Wed. Jun 7th, 2023

Image: Minnesota United

With Minnesota United now 10 games into their MLS season, it’s time to see what nuggets of information we can dig out of all the numbers on the Major League Soccer website. The majority of this article will focus on defense, because let’s face it: we kind of know the story on offense already, at least in the league (go watch highlights from Tuesday’s U.S. Open Cup game if you want goals).

The MLS website provides a picture of some pieces of Minnesota’s identity. For example, let’s look at duels. This is defined in various places as two players from opposite teams with an equal opportunity compete at ground level to win or retain possession of the ball (combined from FIFA and Wyscout).

This is a category in which Minnesota’s identity had to change, due to Emanuel Reynoso’s absence. Reynoso led all of MLS in this category in both 2021 and 2022, last season doing so by more than 100 duels over the next closest player, and by more than 250 over the next closest Loon (Robin Lod). For reference, Lod’s total over 30 games was 307; Luis Amarilla, who was next on the list, had 274 through 33 appearances.

The gap in this category has been filled by one Bongokuhle Hlongwane, which fits with how Bongi has appeared to work on the field. Hlongwane, through nine games, already has 149 duels, which leads Minnesota and is sixth most in the league (Christian Benteke of D.C. United leads by far with 233 duels). The only other loon with over the century mark is Lod, with 106.

On the field, we’ve seen the South African’s ability to track back and impact the defensive side of the ball as well as his ability to work forward. The duel stat, at least for previous Minnesota team, has reflected the player most likely to have the ball with or near them. It is interesting that with Reynoso’s absence, the weight of this has shifted not equally to all of Lod, Amarilla and Hlongwane, but has shifted dramatically towards the latter. With Hlongwane’s dramatic impact in Tuesday evening’s victory, one wonders if this could bear more fruit moving forward in the attack.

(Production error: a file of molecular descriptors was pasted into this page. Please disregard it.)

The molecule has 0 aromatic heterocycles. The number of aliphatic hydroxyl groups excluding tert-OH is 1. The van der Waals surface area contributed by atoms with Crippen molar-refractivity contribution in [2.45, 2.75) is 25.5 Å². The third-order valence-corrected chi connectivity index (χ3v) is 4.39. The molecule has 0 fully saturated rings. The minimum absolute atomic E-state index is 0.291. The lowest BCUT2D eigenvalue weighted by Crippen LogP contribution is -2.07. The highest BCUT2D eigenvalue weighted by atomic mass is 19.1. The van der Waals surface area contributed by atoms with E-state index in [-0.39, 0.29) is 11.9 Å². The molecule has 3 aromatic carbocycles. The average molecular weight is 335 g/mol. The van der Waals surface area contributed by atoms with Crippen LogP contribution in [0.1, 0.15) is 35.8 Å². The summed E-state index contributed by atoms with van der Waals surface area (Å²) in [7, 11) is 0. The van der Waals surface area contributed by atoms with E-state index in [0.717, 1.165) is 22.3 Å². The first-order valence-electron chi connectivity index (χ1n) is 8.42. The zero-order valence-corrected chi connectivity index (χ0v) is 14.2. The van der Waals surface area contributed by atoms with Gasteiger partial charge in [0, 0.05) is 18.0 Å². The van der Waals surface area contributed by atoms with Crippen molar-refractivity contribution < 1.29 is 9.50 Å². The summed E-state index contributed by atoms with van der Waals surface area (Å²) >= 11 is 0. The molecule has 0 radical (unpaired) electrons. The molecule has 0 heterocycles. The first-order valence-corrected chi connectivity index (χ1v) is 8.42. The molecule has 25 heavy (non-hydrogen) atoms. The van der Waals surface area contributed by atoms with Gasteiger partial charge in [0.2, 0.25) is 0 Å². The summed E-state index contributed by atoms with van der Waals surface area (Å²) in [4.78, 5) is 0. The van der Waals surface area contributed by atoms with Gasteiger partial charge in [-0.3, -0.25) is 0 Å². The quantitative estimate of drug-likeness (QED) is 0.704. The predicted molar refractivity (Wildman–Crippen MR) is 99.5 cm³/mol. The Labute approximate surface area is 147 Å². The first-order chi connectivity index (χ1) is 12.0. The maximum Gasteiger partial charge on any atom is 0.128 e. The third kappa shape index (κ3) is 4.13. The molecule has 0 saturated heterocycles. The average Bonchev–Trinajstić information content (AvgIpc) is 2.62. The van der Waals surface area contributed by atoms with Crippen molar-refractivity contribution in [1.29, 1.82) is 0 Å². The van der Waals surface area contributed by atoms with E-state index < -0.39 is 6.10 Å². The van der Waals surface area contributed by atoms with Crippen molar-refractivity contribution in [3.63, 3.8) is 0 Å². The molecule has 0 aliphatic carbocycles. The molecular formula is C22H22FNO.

Another tracked defensive stat is the interception, where a ball is stolen from the opposition on a pass or dribble. According to FotMob’s “interceptions per match” stat, MNUFC are 2nd in the league, trailing only FC Cincinnati.

This particular statistic, understandably, usually tilts toward defenders. Last season, Michael Boxall led Minnesota with 46 interceptions in 31 games, followed by DJ Taylor with 43 interceptions in 26 appearances. Bakaye Dibassy, for reference, was fourth with 37 in the 26 games before his injury.

The reason Dibassy is brought up because of the shift in load from Taylor to Micky Tapias, who fills Dibassy’s previous spot in the centerback position next to Boxall. Boxall once again leads Minnesota thus far with 22 interceptions, with Tapias just behind him at 21 and Taylor back at 13.

This is a massive shift in numbers thus far. If Boxy were to continue at his current pace for an entire season, playing the same 31 games he played in 2022, he’d wind up with 83 interceptions on the year, smashing last year’s mark into pieces and setting a number that would have led MLS last season. Boxy and Tapias are both top 10 in the league so far in interceptions, which can mean a couple different things. It can mean that they have played well and seized an impressive share of their opportunities thus far, which is true. It can also mean that they have been placed under more pressure than in previous years and have had all the more opportunities to intercept the ball due to Minnesota’s lack of possession (currently at 44.4% on the year, which is dead last in the league via FBref).

The above stats show a small portion of how Minnesota has changed to fit around Reynoso’s absence to date this season. The struggles have been clear and obvious, but the opportunities given and successes achieved by other players are also there to be celebrated. Boxall, Tapias and Hlongwane are all keys to a scoring defense that remains top ten in the league.

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